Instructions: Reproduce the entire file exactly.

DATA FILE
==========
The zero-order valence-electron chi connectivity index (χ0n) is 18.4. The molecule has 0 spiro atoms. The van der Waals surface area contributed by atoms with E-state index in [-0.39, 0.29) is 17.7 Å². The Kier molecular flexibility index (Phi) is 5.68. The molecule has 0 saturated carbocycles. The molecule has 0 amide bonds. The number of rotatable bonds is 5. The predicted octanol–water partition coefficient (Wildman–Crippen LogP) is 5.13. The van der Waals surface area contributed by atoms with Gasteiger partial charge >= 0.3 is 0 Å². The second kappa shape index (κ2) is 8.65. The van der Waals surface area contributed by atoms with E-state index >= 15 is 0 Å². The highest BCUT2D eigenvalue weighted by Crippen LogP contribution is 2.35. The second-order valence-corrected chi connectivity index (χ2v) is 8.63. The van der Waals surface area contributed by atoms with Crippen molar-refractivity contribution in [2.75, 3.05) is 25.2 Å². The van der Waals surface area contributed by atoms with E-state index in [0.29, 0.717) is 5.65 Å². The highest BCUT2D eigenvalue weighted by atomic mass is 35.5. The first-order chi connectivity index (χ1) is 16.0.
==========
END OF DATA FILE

The zero-order valence-electron chi connectivity index (χ0n) is 18.4. The molecule has 0 spiro atoms. The van der Waals surface area contributed by atoms with E-state index in [-0.39, 0.29) is 17.7 Å². The Kier molecular flexibility index (Phi) is 5.68. The molecule has 0 saturated carbocycles. The molecule has 0 amide bonds. The number of rotatable bonds is 5. The predicted octanol–water partition coefficient (Wildman–Crippen LogP) is 5.13. The van der Waals surface area contributed by atoms with Gasteiger partial charge >= 0.3 is 0 Å². The second kappa shape index (κ2) is 8.65. The van der Waals surface area contributed by atoms with E-state index >= 15 is 0 Å². The highest BCUT2D eigenvalue weighted by Crippen LogP contribution is 2.35. The second-order valence-corrected chi connectivity index (χ2v) is 8.63. The van der Waals surface area contributed by atoms with Crippen molar-refractivity contribution in [2.75, 3.05) is 25.2 Å². The van der Waals surface area contributed by atoms with E-state index in [0.29, 0.717) is 5.65 Å². The highest BCUT2D eigenvalue weighted by atomic mass is 35.5. The first-order chi connectivity index (χ1) is 16.0.